# Base-58 Encoding really big numbers in MySQL (5.6>)(128 bit)

15 Apr 2020Encoding numbers in base-58 via MySQL is fairly straightforward until you start overflowing integer types. Basically as soon as you reach a 65bit number. If you search for base-58 encoding in MySQL there is not a lot of info overall. Micah Walter has a clean function called base58_encode that works well until you toss in anything larger than a BIGINT. It overflows:

If you are using base-58 encoding to create unique identifiers you run into problems sending in really large hash values. A UUID is a perfect example at 128bits of data to cover the entire UUID. A UUID’s 128bits overflows the BIGINT quickly and you end up with the infamous -1 max value: 18446744073709551615.

In MySQL you can use **DECIMAL** types to work around this and can create an encoder that will encode really large numbers. Decimal in MySQL is not stored with an FPU but is stored as characters. However, can you can still do `MOD()`

and mathematics on it which is all we need for encoding. The challenge becomes dealing with the least significant 64-bits and then the most significant 64-bits of the incoming value.

Here is how I encode really big numbers using **DECIMAL** instead of **BIGINT** to provide a *wider* result. This solutions uses a MySQL function and is using the Bitcoin alphabet:

```
-- Change delimiter so that the function body doesn't end the function declaration
DELIMITER //
CREATE FUNCTION base58_encode(hexInput VARCHAR(32))
RETURNS TEXT
BEGIN
DECLARE alphabet CHAR(58);
DECLARE base10 DECIMAL(65);
DECLARE base58 TEXT;
DECLARE inputLength INT;
DECLARE remainder INT;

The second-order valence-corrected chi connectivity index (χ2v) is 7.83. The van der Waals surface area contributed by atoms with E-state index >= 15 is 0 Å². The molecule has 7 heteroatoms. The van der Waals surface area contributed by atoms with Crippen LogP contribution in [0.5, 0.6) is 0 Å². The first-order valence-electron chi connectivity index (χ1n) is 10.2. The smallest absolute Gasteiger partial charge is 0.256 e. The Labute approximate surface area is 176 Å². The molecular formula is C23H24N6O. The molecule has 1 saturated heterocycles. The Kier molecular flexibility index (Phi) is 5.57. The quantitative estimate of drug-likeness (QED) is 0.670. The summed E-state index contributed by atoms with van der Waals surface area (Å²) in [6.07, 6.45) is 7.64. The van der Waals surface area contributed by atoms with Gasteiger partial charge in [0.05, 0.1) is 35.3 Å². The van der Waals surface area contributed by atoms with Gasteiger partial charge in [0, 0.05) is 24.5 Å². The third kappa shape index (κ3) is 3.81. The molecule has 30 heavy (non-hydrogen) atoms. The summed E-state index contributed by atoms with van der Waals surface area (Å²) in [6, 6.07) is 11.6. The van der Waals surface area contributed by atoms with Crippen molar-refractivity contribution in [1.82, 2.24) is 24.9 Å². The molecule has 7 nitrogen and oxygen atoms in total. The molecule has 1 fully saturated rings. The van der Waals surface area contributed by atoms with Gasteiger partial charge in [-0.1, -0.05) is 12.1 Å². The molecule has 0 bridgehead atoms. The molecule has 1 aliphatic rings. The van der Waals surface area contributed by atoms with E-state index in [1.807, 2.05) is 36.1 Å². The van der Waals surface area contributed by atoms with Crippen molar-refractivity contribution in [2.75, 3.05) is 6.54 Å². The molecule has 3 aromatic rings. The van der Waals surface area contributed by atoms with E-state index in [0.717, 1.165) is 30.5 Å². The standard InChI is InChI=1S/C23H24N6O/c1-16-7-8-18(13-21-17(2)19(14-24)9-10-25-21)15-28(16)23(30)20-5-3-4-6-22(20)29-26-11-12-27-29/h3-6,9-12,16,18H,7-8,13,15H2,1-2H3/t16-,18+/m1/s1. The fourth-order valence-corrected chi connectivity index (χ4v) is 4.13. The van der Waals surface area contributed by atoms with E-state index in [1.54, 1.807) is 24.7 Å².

SET inputLength = LENGTH(hexInput);
IF (inputLength > 32) THEN
SIGNAL SQLSTATE '40004' SET MESSAGE_TEXT = "Input has a 32 character maximum";
END IF;
-- Convert the lower 64bits from base-16 to base-10
SET base10 = CAST(
CONV(SUBSTRING(hexInput, -LEAST(16, inputLength)), 16, 10)
AS DECIMAL(65)
);
-- Convert the most significant 64bits from base-16 to base-10
IF inputLength > 16 THEN
SET base10 = base10 + (
18446744073709551616 * CAST(
CONV(SUBSTRING(hexInput, 1, inputLength - 16), 16, 10)
AS DECIMAL(65)
)
);
END IF;
-- Encode in Base58
SET alphabet = "123456789ABCDEFGHJKLMNPQRSTUVWXYZabcdefghijkmnopqrstuvwxyz";
SET base58 = "";
WHILE base10 > 0 DO
SET remainder = base10 % 58;
SET base58 = CONCAT(
SUBSTRING(alphabet, remainder + 1, 1),
base58
);
SET base10 = FLOOR(base10 / 58);
END WHILE;
return base58;
END;
//
-- Switch back the delimiter
DELIMITER ;
```

## Using it to created unique IDs

I typically build solutions with public facing identifiers that are built from UUIDs. For this I use ssvac’s solution for v4 UUIDs and I combine it into a single function called **uuid_base58** - this way I can create IDs automatically at the dB level.

Here I create a few functions:

`uuid_v4_no_dashes()`

which is Ssvac’s solution with out the dashes`base58_encode(VARCHAR)`

which is the encoder from above`uuid_base58()`

which simplifies both calls

```
-- Change delimiter so that the function body doesn't end the function declaration